Now that the garden has produced fresh fruits and vegetables, it is time to harvest! This is a fun, educational and rewarding experience for everyone. Including children in the harvesting activities will make them proud of what they have grown and will encourage them to try new foods they normally would not try. Use the South Carolina Produce Availability Chart as a guide to know when your produce should be ready.
How to Harvest
Most garden produce can be harvested with a shovel and a pair of scissors. The shovel will help loosen soil and dig up root crops like carrots and potatoes. Scissors are helpful when harvesting leafy greens and herbs. Remember, much of the produce can be picked by hand. If these tools do not get the job done, consider using more heavy duty tools. Adults should only use these types of tools when children are not nearby. Remember to always use caution!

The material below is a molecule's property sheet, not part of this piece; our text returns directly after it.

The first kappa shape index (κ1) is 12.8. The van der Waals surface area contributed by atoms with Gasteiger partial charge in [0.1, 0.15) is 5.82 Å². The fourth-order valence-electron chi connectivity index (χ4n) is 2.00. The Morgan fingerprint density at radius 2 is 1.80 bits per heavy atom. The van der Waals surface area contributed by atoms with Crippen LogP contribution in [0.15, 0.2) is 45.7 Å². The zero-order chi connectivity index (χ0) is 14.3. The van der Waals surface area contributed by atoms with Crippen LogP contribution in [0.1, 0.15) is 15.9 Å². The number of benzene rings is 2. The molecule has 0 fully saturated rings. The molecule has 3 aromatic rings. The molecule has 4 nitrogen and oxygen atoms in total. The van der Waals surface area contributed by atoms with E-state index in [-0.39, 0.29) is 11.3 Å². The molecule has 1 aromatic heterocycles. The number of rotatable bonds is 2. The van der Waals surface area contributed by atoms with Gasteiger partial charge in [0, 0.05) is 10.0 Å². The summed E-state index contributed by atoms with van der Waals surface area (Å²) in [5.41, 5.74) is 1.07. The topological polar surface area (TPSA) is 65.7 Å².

The harvesting method depends on the crop being grown. Most produce can be categorized into three groups: plants that can be cut or pinched, plants that require digging up and plants that can be picked by hand. Below is a table that shows harvesting methods for common crops in each category.
To incorporate the produce in the classroom curriculum, plan nutrition and cooking lessons, hold taste tests or have a market day to sell the produce. In the planning stage, the garden committee should have decided how to use the produce. Use that guide for choosing activities and ensure all food safety procedures are followed. If there is excess from your harvest that you will not be able to use, donate it to local organizations, shelters or food pantries. Donating food can strengthen relationships within the community. Check with the local department of health to follow any food safety guidelines.